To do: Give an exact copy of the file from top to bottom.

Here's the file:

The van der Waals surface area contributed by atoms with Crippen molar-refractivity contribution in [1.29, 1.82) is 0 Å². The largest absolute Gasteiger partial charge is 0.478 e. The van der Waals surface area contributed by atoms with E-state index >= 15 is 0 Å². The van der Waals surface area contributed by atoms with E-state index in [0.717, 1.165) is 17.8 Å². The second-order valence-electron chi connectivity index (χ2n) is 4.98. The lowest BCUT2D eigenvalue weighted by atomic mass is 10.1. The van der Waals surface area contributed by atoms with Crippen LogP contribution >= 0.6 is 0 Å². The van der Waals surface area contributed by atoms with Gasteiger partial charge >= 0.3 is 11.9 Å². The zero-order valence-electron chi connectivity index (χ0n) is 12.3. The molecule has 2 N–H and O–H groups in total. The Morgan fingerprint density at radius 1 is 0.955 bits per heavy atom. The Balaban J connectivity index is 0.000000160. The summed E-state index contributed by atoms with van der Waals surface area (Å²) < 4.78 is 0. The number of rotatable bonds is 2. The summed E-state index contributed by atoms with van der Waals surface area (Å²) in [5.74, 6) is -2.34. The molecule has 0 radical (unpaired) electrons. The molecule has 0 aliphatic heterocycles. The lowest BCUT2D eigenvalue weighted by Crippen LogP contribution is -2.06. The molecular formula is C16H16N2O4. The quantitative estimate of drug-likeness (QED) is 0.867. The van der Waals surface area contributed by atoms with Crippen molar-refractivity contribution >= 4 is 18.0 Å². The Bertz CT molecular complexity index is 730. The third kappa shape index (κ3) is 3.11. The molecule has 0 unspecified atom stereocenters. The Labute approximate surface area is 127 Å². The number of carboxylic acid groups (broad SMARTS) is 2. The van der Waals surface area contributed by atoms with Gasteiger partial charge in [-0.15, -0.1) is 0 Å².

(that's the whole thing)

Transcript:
The van der Waals surface area contributed by atoms with Crippen molar-refractivity contribution in [1.29, 1.82) is 0 Å². The largest absolute Gasteiger partial charge is 0.478 e. The van der Waals surface area contributed by atoms with E-state index >= 15 is 0 Å². The van der Waals surface area contributed by atoms with E-state index in [0.717, 1.165) is 17.8 Å². The second-order valence-electron chi connectivity index (χ2n) is 4.98. The lowest BCUT2D eigenvalue weighted by atomic mass is 10.1. The van der Waals surface area contributed by atoms with Crippen LogP contribution >= 0.6 is 0 Å². The van der Waals surface area contributed by atoms with Gasteiger partial charge >= 0.3 is 11.9 Å². The zero-order valence-electron chi connectivity index (χ0n) is 12.3. The molecule has 2 N–H and O–H groups in total. The Morgan fingerprint density at radius 1 is 0.955 bits per heavy atom. The Balaban J connectivity index is 0.000000160. The summed E-state index contributed by atoms with van der Waals surface area (Å²) < 4.78 is 0. The number of rotatable bonds is 2. The summed E-state index contributed by atoms with van der Waals surface area (Å²) in [5.74, 6) is -2.34. The molecule has 0 radical (unpaired) electrons. The molecule has 0 aliphatic heterocycles. The lowest BCUT2D eigenvalue weighted by Crippen LogP contribution is -2.06. The molecular formula is C16H16N2O4. The quantitative estimate of drug-likeness (QED) is 0.867. The van der Waals surface area contributed by atoms with Crippen molar-refractivity contribution >= 4 is 18.0 Å². The Bertz CT molecular complexity index is 730. The third kappa shape index (κ3) is 3.11. The molecule has 0 unspecified atom stereocenters. The Labute approximate surface area is 127 Å². The number of carboxylic acid groups (broad SMARTS) is 2. The van der Waals surface area contributed by atoms with Gasteiger partial charge in [-0.15, -0.1) is 0 Å².